Ford Focus Electric vs Nissan LEAF

By

Automotive Editor

John Diether has been a professional writer, editor, and producer since 1997. His work can be found on TV, radio, web, and various publications throughout the world.  He is a graduate of Northwestern University and has a 1992 Cadillac Brougham d’Elegance in his garage. 


, Automotive Editor - January 20, 2015

For drivers who never want to visit a gas station again, we present the Ford Focus Electric and Nissan Leaf. With 100% electric operation and no onboard generator, neither car has any use for a drop of fossil fuel.

See a side-by-side comparison of the Focus Electric & Leaf >>

Of course, there are some concessions to make -- you can't go too far or very fast. That's a deal-killer for some folks and irrelevant to others. If you're in the latter group, which of these EVs makes more sense?

What's to Like About the Focus Electric?

The current Focus is well-known for its responsive handling, upscale interior and sharp styling. The Electric has all that, but the interesting part is what motivates it. The all-electric motor generates a respectable 143 horsepower and takes the Focus from zero to 60 mph in 9.5 seconds, about what you would expect in an average gas-powered compact.

Top speed, however, is limited to 84 mph to preserve battery power. The payoff is 110 mpge (miles per gallon equivalent) in town and 99 on the highway. A full battery charge takes about four hours on a 220v outlet and gives the Focus a range of 76 miles.

The Electric comes only as a hatchback and carries a high level of standard equipment, including heated seats, navigation and xenon headlamps. The rear-mounted battery pack cuts into cargo space, but you still get a very usable 34 cubic feet with the rear seat folded.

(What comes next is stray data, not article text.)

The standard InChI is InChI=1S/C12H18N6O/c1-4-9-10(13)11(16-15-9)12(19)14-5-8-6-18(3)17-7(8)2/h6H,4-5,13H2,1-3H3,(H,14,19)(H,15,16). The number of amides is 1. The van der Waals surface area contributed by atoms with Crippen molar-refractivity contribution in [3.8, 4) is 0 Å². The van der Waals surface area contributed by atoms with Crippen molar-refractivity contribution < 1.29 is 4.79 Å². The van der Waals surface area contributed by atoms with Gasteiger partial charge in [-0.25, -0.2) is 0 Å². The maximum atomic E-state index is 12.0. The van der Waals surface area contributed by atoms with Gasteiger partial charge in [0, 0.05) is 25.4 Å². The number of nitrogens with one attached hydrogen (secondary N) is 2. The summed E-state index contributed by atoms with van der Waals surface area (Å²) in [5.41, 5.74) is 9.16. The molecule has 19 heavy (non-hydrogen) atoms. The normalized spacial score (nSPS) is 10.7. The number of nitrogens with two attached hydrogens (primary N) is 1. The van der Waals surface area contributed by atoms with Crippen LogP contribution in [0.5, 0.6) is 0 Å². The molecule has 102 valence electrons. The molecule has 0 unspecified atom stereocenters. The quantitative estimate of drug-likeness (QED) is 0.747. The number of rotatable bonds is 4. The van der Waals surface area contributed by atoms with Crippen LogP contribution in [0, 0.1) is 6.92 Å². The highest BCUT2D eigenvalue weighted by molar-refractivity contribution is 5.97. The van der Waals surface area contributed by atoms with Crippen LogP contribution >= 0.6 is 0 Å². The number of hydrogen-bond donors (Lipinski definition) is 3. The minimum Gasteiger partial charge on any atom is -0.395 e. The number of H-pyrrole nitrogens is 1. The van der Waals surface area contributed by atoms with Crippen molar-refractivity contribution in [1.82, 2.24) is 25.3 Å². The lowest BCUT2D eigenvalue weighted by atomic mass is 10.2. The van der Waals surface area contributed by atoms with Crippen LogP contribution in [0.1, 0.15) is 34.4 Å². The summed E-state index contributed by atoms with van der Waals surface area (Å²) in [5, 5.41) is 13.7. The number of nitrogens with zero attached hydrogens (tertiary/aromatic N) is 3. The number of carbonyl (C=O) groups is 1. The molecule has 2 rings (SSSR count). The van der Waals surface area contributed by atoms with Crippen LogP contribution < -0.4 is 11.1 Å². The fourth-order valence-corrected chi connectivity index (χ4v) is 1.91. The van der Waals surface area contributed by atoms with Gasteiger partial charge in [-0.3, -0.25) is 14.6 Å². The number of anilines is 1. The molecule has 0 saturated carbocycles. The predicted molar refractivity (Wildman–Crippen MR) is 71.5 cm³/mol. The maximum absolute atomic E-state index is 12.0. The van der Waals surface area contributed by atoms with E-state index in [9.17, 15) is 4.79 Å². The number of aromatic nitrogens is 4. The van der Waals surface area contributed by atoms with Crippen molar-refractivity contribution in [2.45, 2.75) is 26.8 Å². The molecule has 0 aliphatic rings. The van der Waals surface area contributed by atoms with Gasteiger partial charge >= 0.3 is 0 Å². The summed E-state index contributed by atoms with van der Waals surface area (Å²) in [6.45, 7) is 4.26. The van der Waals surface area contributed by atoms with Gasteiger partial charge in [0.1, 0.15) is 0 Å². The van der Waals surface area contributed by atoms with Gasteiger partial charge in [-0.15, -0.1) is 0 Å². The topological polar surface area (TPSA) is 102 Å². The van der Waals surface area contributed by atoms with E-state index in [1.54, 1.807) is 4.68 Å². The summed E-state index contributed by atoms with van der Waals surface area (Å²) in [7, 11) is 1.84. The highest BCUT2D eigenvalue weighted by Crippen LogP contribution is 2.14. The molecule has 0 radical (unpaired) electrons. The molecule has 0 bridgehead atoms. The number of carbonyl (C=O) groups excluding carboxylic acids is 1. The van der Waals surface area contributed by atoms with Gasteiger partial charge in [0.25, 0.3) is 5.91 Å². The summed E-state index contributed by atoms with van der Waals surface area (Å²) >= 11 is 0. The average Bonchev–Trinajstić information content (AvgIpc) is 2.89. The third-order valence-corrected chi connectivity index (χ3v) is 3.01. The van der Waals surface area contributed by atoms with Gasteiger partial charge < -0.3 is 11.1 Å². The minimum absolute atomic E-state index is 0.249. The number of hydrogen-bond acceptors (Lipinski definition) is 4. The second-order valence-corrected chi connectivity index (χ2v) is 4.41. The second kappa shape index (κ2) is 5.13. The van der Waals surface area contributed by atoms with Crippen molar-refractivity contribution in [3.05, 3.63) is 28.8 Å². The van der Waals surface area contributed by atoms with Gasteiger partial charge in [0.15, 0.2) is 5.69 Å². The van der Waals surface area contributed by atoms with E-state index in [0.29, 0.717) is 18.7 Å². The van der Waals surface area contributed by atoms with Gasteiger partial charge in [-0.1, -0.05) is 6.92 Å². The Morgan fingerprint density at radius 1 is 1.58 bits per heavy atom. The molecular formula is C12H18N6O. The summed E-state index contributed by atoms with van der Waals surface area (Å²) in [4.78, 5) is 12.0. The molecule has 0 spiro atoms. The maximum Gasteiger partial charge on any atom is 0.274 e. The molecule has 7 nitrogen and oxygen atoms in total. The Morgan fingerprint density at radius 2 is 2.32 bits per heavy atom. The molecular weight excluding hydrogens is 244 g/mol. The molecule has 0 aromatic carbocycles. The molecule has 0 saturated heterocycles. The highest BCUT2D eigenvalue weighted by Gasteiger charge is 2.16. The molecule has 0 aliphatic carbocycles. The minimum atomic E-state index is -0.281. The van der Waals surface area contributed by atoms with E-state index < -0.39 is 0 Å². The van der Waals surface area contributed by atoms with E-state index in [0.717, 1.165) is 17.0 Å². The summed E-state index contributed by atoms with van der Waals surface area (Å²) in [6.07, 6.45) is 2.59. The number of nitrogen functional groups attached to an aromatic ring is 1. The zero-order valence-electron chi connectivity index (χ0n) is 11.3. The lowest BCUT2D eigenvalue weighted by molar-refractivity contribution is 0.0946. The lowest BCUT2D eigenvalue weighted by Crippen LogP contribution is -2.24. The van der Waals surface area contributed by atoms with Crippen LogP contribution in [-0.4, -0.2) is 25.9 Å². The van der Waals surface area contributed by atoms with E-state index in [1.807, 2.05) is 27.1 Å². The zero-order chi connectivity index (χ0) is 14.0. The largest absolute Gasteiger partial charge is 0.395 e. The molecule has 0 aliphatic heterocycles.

What's to Like About the Leaf?

Around town, Nissan's signature EV behaves much like any other modern hatchback. Recent engineering tweaks have increased its range to 75 miles and cut charging time down to four hours on 220v outlet. The 107-horsepower electric motor goes about its business silently, taking the Leaf to 60 mph in about 10 seconds. So you don't waste all that juice, top speed is capped at 90 mph. Buyers enjoy stunning efficiency of 129 mpge in the city and 102 on the highway.

Notably, the Leaf's optional quick-charge capability allows the battery to reach 80% capacity in just thirty minutes when using a public charging station. The battery pack has been relocated under the passenger compartment floor, so you get 24 cubic feet of cargo space with the rear seat in use. Folding it down provides a total of 30 cubic feet.

What's the Difference?

With its mainstream American looks, the Focus seems right for buyers who are simply tired of shelling out money for gas. The eco-obvious Leaf is designed for folks who have been dreaming about a gas-free car for most of their lives.

Our Verdict: Nissan LEAF

With terrific efficiency and no space-stealing battery bulge inside, the Leaf comes closer to EV perfection.

Take a closer look at the Ford Focus Electric >>

Take a closer look at the Nissan Leaf >>

Side-by-side comparison of features, pricing, photos and more!

, Automotive Editor

John Diether has been a professional writer, editor, and producer since 1997. His work can be found on TV, radio, web, and various publications throughout the world.  He is a graduate of Northwestern University and has a 1992 Cadillac Brougham d’Elegance in his garage. 


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